Kristen Stewart’s hopes of starring in a blockbuster franchise like Marvel’s “Avengers” have flopped along with her latest feature film “Charlie’s Angels.”
Although the film received a middling rotten 52 critical score and a 78 audience score on review tracking site rottentomatoes, the movie was a certified bomb.
The film barely recouped its $48 million production budget after collecting just $17.6 million domestically and $39.5 million worldwide from 46 markets. That put the gross at just over $57 million, according to box office mojo.
Kristen Stewart Shows Off New Designer in Kandy-Kolored Mini-Dress at Charlie’s Angels LA Debut (8 Photos!)
In contrast, the “Charlie’s Angels” reboot in 2000, starring Cameron Diaz, Drew Barrymore, Lucy Liu and Bill Murray pulled in a respectable $264 million worldwide. The stars reprised their roles in 2003’s “Charlie’s Angels: Full Throttle” and scored $259 million.
The latest film was clearly low budget, which may help explain its poor performance. The two previous films had production budgets of $93 million and $120 million respectively.
The consensus among critics is the latest film just doesn’t measure up as a 2019 retelling of the hit 1970s television show.
“You’re left with a ‘Charlie’s Angels’ that doesn’t know what to make of itself and, for the first time, feels out-of-style,” writes Adam Graham of the Detroit News.
“Does the fact that this unwanted update of the ‘Charlie’s Angels’ franchise is less awful than expected make it worth seeing? Hardly,” adds Rolling Stone’s Peter Travers.
But Kristen Stewart, at least, got a decent shoutout from The Washington Post’s Mark Lieberman.
Stewart’s unexpected casting here, in a frothy action comedy, injects the movie with a shot of much-needed unpredictability. Of all the Angels, she works the hardest, ensuring that the movie isn’t forgettable,” he gushes.
Elizabeth Banks starred in, wrote and directed the film, which was supposed to put a feminist twist to the jiggle movie.
Kristen Stewart, Naomi Scott and Ella Balinska starred as the Angels.
In an interview with The Playlist, Stewart seemed relieved that nobody saw the movie.
“I think if I had made a movie that wasn’t good and one that I wasn’t proud of and a lot of people saw it, I would be devastated,” she said. “Luckily, I’m not feeling gutted because I really am proud of the movie.
But then she deflected. she blamed poor marketing and today’s polarized political climate.
“I think that the kind of the climate that we’re living in right now is polarizing, and it’s weird, and it’s kind of hard to promote a movie like that,” she said.
Banks went even further. She said sexism played a role hurting the film.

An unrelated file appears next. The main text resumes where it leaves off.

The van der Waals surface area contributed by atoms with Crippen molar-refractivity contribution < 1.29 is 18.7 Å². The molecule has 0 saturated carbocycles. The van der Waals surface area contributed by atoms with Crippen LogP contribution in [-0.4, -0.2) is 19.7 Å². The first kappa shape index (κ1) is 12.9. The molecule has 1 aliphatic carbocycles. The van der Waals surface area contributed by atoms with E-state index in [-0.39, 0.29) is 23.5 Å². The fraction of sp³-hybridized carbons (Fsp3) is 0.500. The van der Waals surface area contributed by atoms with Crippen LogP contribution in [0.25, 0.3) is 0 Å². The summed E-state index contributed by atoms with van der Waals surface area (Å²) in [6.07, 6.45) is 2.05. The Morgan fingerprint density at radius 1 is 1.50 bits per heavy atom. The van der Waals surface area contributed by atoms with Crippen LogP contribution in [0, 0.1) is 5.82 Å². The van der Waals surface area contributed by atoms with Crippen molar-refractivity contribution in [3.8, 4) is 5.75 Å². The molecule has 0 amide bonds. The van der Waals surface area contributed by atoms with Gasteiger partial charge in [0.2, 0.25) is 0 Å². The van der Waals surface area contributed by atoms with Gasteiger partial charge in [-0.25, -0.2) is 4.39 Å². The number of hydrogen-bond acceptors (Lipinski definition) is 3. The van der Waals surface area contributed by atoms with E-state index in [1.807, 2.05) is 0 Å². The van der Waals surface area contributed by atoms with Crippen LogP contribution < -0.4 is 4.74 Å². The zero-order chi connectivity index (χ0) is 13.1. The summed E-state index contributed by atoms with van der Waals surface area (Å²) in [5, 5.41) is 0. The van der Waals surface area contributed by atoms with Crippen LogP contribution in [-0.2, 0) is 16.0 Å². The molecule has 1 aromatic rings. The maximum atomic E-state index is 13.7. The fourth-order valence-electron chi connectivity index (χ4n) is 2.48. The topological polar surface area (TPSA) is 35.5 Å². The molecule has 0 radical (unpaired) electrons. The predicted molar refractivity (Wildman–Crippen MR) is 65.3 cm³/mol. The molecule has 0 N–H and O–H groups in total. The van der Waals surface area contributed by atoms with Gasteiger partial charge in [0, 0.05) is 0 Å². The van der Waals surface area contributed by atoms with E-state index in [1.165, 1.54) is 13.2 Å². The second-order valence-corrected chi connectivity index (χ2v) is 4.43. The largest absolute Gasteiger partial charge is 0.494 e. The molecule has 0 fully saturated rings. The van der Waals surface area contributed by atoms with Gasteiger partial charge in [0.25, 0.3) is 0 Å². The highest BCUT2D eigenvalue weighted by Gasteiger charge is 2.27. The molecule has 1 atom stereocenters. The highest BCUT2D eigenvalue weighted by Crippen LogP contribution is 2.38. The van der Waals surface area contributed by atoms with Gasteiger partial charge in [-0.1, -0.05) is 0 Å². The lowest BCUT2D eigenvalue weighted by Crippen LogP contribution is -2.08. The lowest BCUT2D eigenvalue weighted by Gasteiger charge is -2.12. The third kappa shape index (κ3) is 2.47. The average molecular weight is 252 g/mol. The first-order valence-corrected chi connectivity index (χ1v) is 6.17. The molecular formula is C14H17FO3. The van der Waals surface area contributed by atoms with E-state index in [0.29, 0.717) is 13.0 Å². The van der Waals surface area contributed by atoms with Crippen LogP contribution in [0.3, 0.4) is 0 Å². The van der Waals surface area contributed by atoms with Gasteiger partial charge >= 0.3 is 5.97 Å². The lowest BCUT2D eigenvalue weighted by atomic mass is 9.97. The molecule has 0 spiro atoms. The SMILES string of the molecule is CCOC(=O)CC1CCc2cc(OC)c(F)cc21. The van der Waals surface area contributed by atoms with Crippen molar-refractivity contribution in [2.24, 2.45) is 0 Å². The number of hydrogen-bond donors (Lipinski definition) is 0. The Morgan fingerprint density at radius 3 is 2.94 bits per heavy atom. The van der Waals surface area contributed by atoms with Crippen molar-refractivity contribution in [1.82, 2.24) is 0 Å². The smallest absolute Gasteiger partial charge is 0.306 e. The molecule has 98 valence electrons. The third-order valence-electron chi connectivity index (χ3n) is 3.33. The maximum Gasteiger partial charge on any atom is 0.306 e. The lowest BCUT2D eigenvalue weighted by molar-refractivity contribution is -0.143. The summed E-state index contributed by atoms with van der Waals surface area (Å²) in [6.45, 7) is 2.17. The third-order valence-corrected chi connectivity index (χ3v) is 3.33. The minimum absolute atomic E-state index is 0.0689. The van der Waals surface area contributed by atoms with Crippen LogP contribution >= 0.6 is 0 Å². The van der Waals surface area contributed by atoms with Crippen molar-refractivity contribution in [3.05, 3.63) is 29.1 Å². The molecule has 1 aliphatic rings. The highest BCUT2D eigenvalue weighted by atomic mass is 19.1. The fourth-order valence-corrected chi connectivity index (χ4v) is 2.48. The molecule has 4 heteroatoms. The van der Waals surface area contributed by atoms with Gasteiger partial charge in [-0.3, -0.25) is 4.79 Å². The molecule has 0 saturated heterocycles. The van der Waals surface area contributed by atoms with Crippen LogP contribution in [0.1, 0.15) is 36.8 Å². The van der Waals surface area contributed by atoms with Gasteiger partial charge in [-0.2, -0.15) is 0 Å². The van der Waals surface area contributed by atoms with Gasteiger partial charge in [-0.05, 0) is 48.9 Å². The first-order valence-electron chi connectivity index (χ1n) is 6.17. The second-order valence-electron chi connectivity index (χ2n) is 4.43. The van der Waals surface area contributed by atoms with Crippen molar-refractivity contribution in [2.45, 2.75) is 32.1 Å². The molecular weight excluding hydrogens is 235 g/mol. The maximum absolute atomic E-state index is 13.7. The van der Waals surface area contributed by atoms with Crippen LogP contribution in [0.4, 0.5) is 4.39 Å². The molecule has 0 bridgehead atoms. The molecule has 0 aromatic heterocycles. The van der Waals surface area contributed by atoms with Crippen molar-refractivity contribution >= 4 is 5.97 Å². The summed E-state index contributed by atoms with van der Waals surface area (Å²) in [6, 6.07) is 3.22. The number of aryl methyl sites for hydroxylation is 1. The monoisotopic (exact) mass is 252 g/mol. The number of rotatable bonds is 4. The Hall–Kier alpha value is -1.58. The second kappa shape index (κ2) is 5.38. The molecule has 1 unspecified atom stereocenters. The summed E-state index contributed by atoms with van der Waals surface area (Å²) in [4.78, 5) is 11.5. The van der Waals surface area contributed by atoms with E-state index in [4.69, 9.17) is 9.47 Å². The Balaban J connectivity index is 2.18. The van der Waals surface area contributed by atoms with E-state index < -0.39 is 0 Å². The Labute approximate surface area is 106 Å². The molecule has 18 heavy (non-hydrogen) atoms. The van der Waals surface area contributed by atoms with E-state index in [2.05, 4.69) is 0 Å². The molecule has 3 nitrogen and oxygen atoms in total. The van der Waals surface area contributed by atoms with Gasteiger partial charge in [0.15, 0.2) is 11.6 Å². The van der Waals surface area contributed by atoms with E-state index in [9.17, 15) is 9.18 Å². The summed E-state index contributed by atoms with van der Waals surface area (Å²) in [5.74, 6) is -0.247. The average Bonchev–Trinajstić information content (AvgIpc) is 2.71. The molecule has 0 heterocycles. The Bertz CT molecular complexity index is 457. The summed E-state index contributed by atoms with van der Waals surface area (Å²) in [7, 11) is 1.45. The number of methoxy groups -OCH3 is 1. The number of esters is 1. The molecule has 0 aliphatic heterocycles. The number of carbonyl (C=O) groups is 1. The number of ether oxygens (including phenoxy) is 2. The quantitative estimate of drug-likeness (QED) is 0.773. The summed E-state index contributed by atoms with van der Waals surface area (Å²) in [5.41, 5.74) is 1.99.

“They’ll go and see a comic book movie with Wonder Woman and Captain Marvel because that’s a male genre,” Banks said in an interview.
“So even though those are movies about women, they put them in the context of feeding the larger comic book world, so it’s all about, yes, you’re watching a Wonder Woman movie but we’re setting up three other characters or we’re setting up Justice League.”
Perhaps, ironically, Slate reviewer Inkoo Kang put her finger on the film’s ponderous messaging about feminism.
“The film is stuffed with noble intentions… But Banks’ vision of women-empowerment heaven plays more like a checklist of topics from the feminist discourse of the past few years than a coherent movie, let alone a crowd-pleasing one,” she writes.
Stewart let it be known back in 2015 she wanted to get back into action-fantasy movies playing a superhero. But a part that seemed tailor-made for her in a new “X-Men” film went to Sophie Turner of “Game of Thrones.”
“I want to do big movies. You get to play with more stuff and there’s so much more at your disposal. You get to do it on a larger scale, you get to connect with more people,” she said at the time.
Stewart had a shot at a franchise when she starred in 2012’s “Snow White and the Huntsman.” But she was dropped from the sequel after her scandalous affair with Snow White director Rupert Sanders.
Neither Stewart, nor Sanders made the cut for the second film. Her part was written out and the film featured co-stars Chris Hemsworth and Charlize Theron.
The follow up film, “The Huntsman: Winter’s War” was a modest success. It grossed $165 million against a $115 million production budget, compared with a $397 million gross for the first movie.
Meanwhile, Stewart has gone back performing in smaller indie films. Her next up is an Amazon strudios film based on the life of French actress Jean Seberg.
Seberg’s career was destroyed by FBI Director J. Edgar Hoover in the late 1960s because of her support for the civil rights movement and romantic involvement with activist Hakim Jamal.
“Seberg” screened at the Mill Valley Film Festival in October and hits theaters Dec. 13.
Early reviews don’t look good. The film is currently trending with as rotten 42 rating on rotten tomatoes.
“Obvious points are made repeatedly; characters spout slogans rather than naturalistic dialogue; dramatic payoffs feel unearned,” writes Jon Anderson of The Wall Street Journal.
Stewart will make her directorial debut in “The Chronology of Water,” based on the memoir by Lidia Yuknavitch, a Portland, Ore., writer.
Check out the trailers below.